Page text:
Working with Extension II kids on writing skills: specifically, transformation from recollection to narrative via ‘re-imagination’; so I thought I should make sure I could do it too. Here is my homework.

The Mail Train

He woke to the rattle of the train over a set of points, hours into the journey, and the hiss of airbrakes. The steam from the slowing locomotive shadowed the window of the sleeper cabin, brightened by the lights of some un-named siding, miles from anywhere. As the motion ceased, the sounds of busy men came from the front of the train: the rush of water into the tender, mail dumped on the platform, voices restrained by the hour and the awareness of passengers propped uncomfortably in second class, or stirring uneasily in the sleeper cars.

He lay still, not daring to disturb the boy asleep in his arms on the upper bunk of their compartment. His wife slept below, tired by weeks of travel, the difficulties of caring for the baby girl in the bassinet on the floor, the rush of finding the mail train on the platform at Central in the middle of a strange city.

Outside, a whistle blew and the locomotive strained to bring the heavy chain of carriages once more into motion. He marvelled at how few stops they had made in such a long and tortuous journey. If this had been home, he reflected, they might have been in Scotland now, and he smiled as he thought of that morning, waking up as the train taking them on their honeymoon had puffed across the borders, the porter apologetically waking them with a cup of tea and a warning of disembarkation.

Home it certainly wasn’t, he thought, looking at his watch. Six weeks and twelve hours around the globe, ten pounds each on an immigrant ship and here they were, two hopefuls and two tiny children, at four o’clock in the morning in the middle of nowhere. He look at the dimly lit cabin and felt it again, that vertiginous alienation, like falling into another world. Everything felt strange, from the brown timber panelling and leather trimming, to the water flask engraved with NSWGR, the primitive equipment of the sleeping compartment. The tourist photographs on the wall of the compartment were grainy monochrome images of sandstone cliffs and eucalypts in the Blue Mountains, an inland he had yet to see, images which only produced a home-sickness for the friendly lithographs of the Devon Coast and Cornish Riviera that were part of his boyhood and first tentative steps in love with woman who slept below.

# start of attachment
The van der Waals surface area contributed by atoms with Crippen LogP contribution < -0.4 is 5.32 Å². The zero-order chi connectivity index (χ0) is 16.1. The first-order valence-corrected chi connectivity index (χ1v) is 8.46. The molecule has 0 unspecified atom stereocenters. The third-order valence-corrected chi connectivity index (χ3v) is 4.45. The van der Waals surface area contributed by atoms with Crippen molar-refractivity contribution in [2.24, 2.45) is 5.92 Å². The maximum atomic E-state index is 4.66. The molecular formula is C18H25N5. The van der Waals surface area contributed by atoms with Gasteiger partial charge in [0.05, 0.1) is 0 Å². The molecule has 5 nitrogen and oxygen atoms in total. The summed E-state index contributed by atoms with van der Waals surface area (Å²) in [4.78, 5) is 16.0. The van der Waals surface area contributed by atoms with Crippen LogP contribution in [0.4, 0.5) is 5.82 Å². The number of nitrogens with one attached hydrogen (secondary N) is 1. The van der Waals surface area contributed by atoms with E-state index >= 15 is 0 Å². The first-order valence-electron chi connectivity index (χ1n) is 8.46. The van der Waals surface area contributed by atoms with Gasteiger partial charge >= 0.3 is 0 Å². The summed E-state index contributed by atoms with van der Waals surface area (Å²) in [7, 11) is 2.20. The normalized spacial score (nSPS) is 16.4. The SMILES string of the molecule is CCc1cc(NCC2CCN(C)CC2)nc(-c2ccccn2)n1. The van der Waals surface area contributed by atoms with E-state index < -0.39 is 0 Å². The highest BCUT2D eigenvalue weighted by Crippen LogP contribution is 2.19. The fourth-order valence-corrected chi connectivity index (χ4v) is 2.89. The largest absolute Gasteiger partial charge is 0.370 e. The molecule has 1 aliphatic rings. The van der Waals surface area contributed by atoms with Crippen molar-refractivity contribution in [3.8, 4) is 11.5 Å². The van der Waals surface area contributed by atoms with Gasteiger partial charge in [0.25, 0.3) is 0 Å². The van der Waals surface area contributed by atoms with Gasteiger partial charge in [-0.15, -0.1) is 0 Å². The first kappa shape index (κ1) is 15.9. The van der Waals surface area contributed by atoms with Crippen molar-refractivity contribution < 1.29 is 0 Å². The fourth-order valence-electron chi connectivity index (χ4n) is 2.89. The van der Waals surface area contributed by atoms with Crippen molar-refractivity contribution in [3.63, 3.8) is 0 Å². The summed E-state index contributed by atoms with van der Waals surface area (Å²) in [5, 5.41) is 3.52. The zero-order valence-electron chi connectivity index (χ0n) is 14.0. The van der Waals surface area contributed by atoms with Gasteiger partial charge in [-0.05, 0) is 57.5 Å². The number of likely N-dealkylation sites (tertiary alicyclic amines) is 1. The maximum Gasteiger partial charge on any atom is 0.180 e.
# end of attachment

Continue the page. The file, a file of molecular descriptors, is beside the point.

He suddenly became immersed in regret, childishly closing his eyes tight and refusing to focus on the destination in what seemed the heart of the continent, on the job in circumstances so different from the world in which he had practiced his art. At once he recognised that his journey was the last part of a pilgrimage from his father’s early death, some five years before: that he had really taken flight from the mausoleum that his mother’s life had become, centred as it was around the family plot and the generations of her family that overshadowed the quiet humble man he had laid to rest too soon. A world scarred by one war and terrified of another, colder threat that had seemed all too real only months ago, but which seemed unimaginable in the warm November nights they had spend in the Sydney hotel, waiting for the train.

The night grew grey and he had the urge to get some sense of what the day had waiting for them, a tiny portion of humanity in search of a better life. Slowly, trying not to disturb the boy, he swung his legs around and wrestled with the catches on the steel shutters that had shielded them from the dark. The glass revealed the beginnings of the dawn across a flat plain, dotted with patches of undisciplined gums, drying dams, straggling wheat field and the orderly lines of wire fences, bringing some sense to an apparently random world.

As he looked, the child behind him woke from his deep sleep and, with that childish ability to spring immediately to full consciousness that he always envied, started down the ladder to the floor. Standing on tiptoes, English eyes met a very Australian landscape. The man felt a sudden cold at his own wilfulness in bringing the child into a strange land, and marvelled at the fearlessness and curiosity with which his own son met the day.

The train cross a wide creek-bed, dry for the most part, roaring across the rough steel, and suddenly there were strange forms moving in the still land. The child laughed and turned, pointing. ‘Look, Daddy, ostriches’. A gasp of laughter from the bunk below told him that they were all awake and he suddenly grinned. He leapt down from the bunk and stood beside the boy. He would learn and he would teach, however strange the lesson, to call all this new life by name and claim it as his own. The brown earth, the haze green of dark leaves and dry grass, and the green and white of the young wheat seemed a stronger reality that the ashes of the past. Home was where you made your life, not where you laid your dead.

“Emus, son, Emus.”